US begins to reach out to Iran, but slowly and cautiously
Iran's nuclear program prompts Israel to signal possible action in 2010. More sanctions could become an option.
The Obama administration is settling on an eyes-wide-open approach to Iran that will test the potential for a significant breakthrough in relations. The approach will start with small diplomatic steps, yet be mindful that the window is fast closing on peacefully halting Iran's progress toward a nuclear weapon.Skip to next paragraph
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The tougher international sanctions that have also been contemplated are unlikely to get crucial support from Russia and China before the fall at best – and only after the United States is seen as making good on President Obama's campaign pledge to engage with America's adversaries, including Tehran.
At the same time, however, a harder Israeli government is coming on board and sending signals that it will not wait much into 2010 before taking military action against Iranian nuclear sites if diplomacy bears no fruit. So the US is now moving to test the diplomatic channels with Tehran, even before Iran's national elections in June.
The Americans "will engage the Iranians, they will do it before the [Iranian] elections, and they will do it by first sending signals of the will of the US to engage," says a senior European official who spoke on condition of anonymity. He had hours of talks Monday with State Department officials focused on Iran policy.
Last week, Secretary of State Hillary Rodham Clinton announced plans for an international conference on Afghanistan, and she said that, as a neighboring country, Iran was likely to be invited. That announcement raised speculation that American and Iranian officials could make initial direct contacts in the conference's margins.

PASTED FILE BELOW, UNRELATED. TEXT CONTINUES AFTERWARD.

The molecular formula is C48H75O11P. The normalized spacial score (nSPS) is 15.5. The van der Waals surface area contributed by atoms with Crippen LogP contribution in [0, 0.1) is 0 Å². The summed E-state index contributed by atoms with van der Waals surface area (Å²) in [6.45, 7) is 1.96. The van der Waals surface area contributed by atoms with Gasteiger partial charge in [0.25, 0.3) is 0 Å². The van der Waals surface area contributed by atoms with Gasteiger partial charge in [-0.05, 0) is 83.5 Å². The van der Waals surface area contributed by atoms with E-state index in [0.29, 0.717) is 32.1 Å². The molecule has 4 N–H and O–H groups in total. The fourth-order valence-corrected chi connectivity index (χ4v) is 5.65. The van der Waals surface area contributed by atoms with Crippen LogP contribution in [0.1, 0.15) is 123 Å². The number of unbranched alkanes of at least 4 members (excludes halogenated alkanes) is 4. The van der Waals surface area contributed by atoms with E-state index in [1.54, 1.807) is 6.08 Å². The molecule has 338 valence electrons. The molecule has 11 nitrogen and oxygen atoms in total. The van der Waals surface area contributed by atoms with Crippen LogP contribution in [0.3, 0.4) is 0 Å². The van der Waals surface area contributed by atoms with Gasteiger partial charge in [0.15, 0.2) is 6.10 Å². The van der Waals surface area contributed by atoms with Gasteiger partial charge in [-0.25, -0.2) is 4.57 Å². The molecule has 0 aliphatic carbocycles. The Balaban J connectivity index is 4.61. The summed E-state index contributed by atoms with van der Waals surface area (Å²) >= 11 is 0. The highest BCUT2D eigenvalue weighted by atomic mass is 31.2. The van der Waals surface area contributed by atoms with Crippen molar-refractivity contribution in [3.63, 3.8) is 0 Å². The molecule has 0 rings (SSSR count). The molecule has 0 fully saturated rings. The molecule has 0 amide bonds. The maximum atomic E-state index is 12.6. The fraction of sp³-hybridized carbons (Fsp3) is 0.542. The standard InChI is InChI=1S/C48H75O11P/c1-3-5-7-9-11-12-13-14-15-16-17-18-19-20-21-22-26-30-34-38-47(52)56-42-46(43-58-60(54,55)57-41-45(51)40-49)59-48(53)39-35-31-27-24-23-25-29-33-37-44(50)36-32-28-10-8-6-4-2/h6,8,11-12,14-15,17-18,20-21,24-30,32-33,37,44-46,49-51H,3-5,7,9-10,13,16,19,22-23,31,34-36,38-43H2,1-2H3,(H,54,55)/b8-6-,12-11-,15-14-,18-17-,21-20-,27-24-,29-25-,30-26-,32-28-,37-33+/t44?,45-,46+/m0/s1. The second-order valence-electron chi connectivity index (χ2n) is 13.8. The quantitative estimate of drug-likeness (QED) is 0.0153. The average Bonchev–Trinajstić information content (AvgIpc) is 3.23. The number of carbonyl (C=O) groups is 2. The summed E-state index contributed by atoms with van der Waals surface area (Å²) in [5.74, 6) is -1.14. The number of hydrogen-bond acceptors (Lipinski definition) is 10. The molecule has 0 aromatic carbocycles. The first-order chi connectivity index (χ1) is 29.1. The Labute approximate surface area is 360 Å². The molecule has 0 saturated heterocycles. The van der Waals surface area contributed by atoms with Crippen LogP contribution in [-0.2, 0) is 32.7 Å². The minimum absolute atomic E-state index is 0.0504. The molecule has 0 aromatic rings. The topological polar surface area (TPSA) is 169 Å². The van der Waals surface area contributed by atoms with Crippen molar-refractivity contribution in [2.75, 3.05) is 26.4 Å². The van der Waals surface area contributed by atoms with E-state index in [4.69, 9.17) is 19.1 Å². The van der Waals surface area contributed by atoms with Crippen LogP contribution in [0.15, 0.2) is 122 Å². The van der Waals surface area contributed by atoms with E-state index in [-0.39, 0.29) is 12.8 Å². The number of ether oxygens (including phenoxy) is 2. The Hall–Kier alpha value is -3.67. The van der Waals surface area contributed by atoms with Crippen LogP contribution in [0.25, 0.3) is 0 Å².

Secretary Clinton's overtures to Russia – including last week's meeting with Russian Foreign Minister Sergei Lavrov – are also partly seen as an effort to enlist Russia's support for a new American approach to Iran.
Yet such steps are widely seen as maneuvering around the edges, and they would have to be followed by some larger action – for example, a letter from Mr. Obama to Iran's supreme leader, Ayatollah Sayed Ali Khamenei – for US engagement with Iran to really get off the ground, Iran analysts say.
"Inviting Iran to a conference on Afghanistan or having ambassadors meet in Baghdad, those are tactical moves, and Tehran is saying it's not interested in tactical overtures anymore," says Alex Vatanka, Islamic affairs analyst at Jane's Information Group in Alexandria, Va. "The Iranians, including the supreme leader, are interested in relations with the US, but what they are interested in is a strategic shift in America's perceptions of the Iranian regime."